At KSLA 12 in Shreveport, Louisiana, LifeEye12 was our mother ship. That is why I laughed so hard when the opening scene of the movie Anchorman shows Ron Burgundy stepping out of his helicopter. I’m not, however, laughing at CNN’s disgraceful coverage of the 50th anniversary of Bloody Sunday in Selma, Alabama.

Disgraceful, I say, because of CNN’s coverage of their drone video of an empty bridge.

KSLA Gerard Braud HelicopterFlashback to the 1970’s and 80’s — a news helicopter was the epitomy of status and the gadget of all news gadgets. At KSLA, it was
so important for us to mention and show the helicopter that I was almost fired as weekend anchor because I failed to show our anchorman landing in LifeEye12 at a local festival. Silly newsman and journalist Gerard Braud thought it was more important to report on the four different stories involving fatalities that day than to feature our helicopter. CNN is the latest sinner. CNN is using a drone and they are supporting my premise of the media making it all about them. (See Chapter 3 of my book Don’t Talk to the Media Until…)

Jon Stewart did a brilliant job of calling out CNN for their excessive coverage of the fact that they were using a drone to photograph the Edmund Pettus Bridge, even though there were no people on the bridge. If you haven’t seen it, watch this clip four minutes in. He calls out their sin better than I can even dream to.

gerard braud drone story

Click to watch video

The lesson for all of you is that each day it becomes harder to get the media’s attention. CNN would rather spend valuable airtime talking about themselves and their drone than reporting on the issues of the day. And because media copy media, you can expect to see valuable airtime on your local television station wasted as your local media praise themselves for buying, owning, and using the same toy that all of us have access to.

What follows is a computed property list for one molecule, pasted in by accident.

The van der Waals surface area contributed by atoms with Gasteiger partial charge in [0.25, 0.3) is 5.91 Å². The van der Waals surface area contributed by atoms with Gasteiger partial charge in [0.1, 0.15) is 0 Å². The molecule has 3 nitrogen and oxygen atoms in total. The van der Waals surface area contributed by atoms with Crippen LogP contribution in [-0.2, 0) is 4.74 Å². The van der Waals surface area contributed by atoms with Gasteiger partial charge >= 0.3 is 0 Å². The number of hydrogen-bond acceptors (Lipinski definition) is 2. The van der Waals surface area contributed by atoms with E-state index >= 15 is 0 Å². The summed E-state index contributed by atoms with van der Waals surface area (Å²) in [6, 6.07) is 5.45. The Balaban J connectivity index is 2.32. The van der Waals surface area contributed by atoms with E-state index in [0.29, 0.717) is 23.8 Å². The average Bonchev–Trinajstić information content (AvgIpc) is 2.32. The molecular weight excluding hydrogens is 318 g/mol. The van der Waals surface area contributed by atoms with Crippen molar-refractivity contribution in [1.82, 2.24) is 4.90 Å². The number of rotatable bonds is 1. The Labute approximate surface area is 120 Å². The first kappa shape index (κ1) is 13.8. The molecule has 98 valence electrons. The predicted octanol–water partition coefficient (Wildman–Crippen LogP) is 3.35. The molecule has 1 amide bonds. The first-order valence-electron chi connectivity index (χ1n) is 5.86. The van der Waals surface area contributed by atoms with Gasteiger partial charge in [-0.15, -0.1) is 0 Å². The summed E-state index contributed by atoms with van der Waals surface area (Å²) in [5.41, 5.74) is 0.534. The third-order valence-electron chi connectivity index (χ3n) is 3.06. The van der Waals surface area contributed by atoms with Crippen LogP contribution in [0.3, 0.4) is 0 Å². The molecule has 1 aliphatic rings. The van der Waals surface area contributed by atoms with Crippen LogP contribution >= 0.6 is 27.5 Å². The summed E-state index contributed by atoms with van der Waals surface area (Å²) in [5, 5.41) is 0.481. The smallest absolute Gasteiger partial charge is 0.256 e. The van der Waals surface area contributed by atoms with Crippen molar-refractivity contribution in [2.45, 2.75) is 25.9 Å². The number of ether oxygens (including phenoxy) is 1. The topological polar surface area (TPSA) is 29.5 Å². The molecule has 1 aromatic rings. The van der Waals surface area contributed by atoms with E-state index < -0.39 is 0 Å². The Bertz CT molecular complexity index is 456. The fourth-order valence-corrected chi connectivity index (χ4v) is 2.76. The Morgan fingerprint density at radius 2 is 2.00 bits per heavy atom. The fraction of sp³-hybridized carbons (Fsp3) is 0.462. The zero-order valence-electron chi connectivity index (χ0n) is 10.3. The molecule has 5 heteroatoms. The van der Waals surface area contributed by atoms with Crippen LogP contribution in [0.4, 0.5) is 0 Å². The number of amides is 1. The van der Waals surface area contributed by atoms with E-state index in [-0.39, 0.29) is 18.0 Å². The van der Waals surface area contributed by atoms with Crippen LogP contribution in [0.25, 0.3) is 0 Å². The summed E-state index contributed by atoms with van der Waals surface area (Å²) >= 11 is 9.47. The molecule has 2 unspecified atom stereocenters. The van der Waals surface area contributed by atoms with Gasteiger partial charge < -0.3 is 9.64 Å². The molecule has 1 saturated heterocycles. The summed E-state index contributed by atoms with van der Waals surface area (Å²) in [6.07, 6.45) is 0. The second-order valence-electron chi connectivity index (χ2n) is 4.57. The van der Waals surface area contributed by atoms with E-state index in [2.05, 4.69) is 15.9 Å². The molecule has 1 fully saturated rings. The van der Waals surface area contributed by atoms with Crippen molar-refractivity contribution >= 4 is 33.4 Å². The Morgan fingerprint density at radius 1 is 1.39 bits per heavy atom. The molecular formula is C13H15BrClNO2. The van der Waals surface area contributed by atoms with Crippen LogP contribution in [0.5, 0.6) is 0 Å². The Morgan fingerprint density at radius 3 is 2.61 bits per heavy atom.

Marshawn Lynch and the High Cost of Super Bowl Media Interviews

_If you could attach a dollar to every-1

With Super Bowl media day at hand, Marshawn Lynch, the media shy Seattle Seahawk, can expect more attention for what he does NOT say than what he DOES say.

In the past the NFL has issued fines as high as $100,000 for Lynch, because he didn’t want to talk to the media.

Can Marshawn’s media phobia be fixed?

“Fixing” people like Lynch is what I’ve done behind the scenes for organizations since 1996. People are dumbfounded when they find out I make a living by training people to be comfortable when talking to the media. But as a former reporter who has witnessed people say dumb things to me on too many days, I decided there were things I could share to help people get comfortable and say the right thing to a reporter.

Here’s what I’ve learned…

A situation like Lynch’s requires much more than a Washington, D.C. or New York City spin doctor who wants to throw out their conventional “three key messages.” They usually provide lessons on how to stay on message and how to bridge back to their messages if a reporter gets you off track.

A media trainer should have expert training skills combined with expert skills in identifying personality types, with the ability to pinpoint what deep seeded issues may be affecting Lynch’s willingness to speak to the media.

Many executives will confess secrets to me in confidence during media interview training. These confessions help me work through issues, such as past speech impediments, being an introvert, or having a personality based upon humility rather than bragging.

The rules for athletes, from professional football players to golfers, are the same.

Here are 5 tips:

#1 Invest time and money

Investing time and money to learn these skills is money well spent. The first question I ask of each trainee in my media training classes is, “If you could attach a dollar to every word you say, would you make money or lose money?” In fact, Chapter 2 of my book, Don’t Talk to the Media, Until…, is called The Big If. It addresses the value of a good or bad interview. The NFL obviously sees an interview as being worth at least $100,000. I wish corporations fined their executives each time one of them dodged a media interview.

Marshawnlynch1#2 This isn’t your main job

For athletes and executives alike, doing media interviews is NOT your primary job and is NOT what you are an expert in. We get it. But like it or not, it IS part of your job. Like anything else in life that you have to do, you should do it well. Football players should understand they need an expert media training coach, just like each player needs a coach (or coaches) to help them be a better player. Rather than turning to an expert in media training, many rely on their agents for interview coaching. These agents have never been reporters and truly do not understand the complexities of the media and the best ways to master an interview.

#3 Is it too late now to fix this?